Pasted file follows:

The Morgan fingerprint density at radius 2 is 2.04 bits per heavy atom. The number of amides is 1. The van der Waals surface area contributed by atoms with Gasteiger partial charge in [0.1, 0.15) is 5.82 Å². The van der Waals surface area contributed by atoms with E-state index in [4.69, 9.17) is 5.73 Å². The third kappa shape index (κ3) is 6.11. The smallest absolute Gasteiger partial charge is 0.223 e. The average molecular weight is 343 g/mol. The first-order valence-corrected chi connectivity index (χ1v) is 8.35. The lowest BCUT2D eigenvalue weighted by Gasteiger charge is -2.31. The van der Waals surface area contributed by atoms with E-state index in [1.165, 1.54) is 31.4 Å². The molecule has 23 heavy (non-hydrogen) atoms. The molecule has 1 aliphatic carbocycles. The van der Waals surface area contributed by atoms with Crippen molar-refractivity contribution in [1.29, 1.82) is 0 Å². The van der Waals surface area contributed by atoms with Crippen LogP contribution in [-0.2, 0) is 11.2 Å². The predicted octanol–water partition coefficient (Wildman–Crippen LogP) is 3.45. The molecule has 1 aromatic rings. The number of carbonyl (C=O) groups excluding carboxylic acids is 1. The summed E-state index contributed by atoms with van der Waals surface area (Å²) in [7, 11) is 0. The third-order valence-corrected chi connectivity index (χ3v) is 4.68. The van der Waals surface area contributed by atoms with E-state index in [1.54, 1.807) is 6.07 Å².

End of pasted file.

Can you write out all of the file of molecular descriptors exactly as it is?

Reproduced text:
The Morgan fingerprint density at radius 2 is 2.04 bits per heavy atom. The number of amides is 1. The van der Waals surface area contributed by atoms with Gasteiger partial charge in [0.1, 0.15) is 5.82 Å². The van der Waals surface area contributed by atoms with E-state index in [4.69, 9.17) is 5.73 Å². The third kappa shape index (κ3) is 6.11. The smallest absolute Gasteiger partial charge is 0.223 e. The average molecular weight is 343 g/mol. The first-order valence-corrected chi connectivity index (χ1v) is 8.35. The lowest BCUT2D eigenvalue weighted by Gasteiger charge is -2.31. The van der Waals surface area contributed by atoms with E-state index in [1.165, 1.54) is 31.4 Å². The molecule has 23 heavy (non-hydrogen) atoms. The molecule has 1 aliphatic carbocycles. The van der Waals surface area contributed by atoms with Crippen molar-refractivity contribution in [1.29, 1.82) is 0 Å². The van der Waals surface area contributed by atoms with Crippen LogP contribution in [-0.2, 0) is 11.2 Å². The predicted octanol–water partition coefficient (Wildman–Crippen LogP) is 3.45. The molecule has 1 aromatic rings. The number of carbonyl (C=O) groups excluding carboxylic acids is 1. The summed E-state index contributed by atoms with van der Waals surface area (Å²) in [7, 11) is 0. The third-order valence-corrected chi connectivity index (χ3v) is 4.68. The van der Waals surface area contributed by atoms with E-state index in [1.54, 1.807) is 6.07 Å².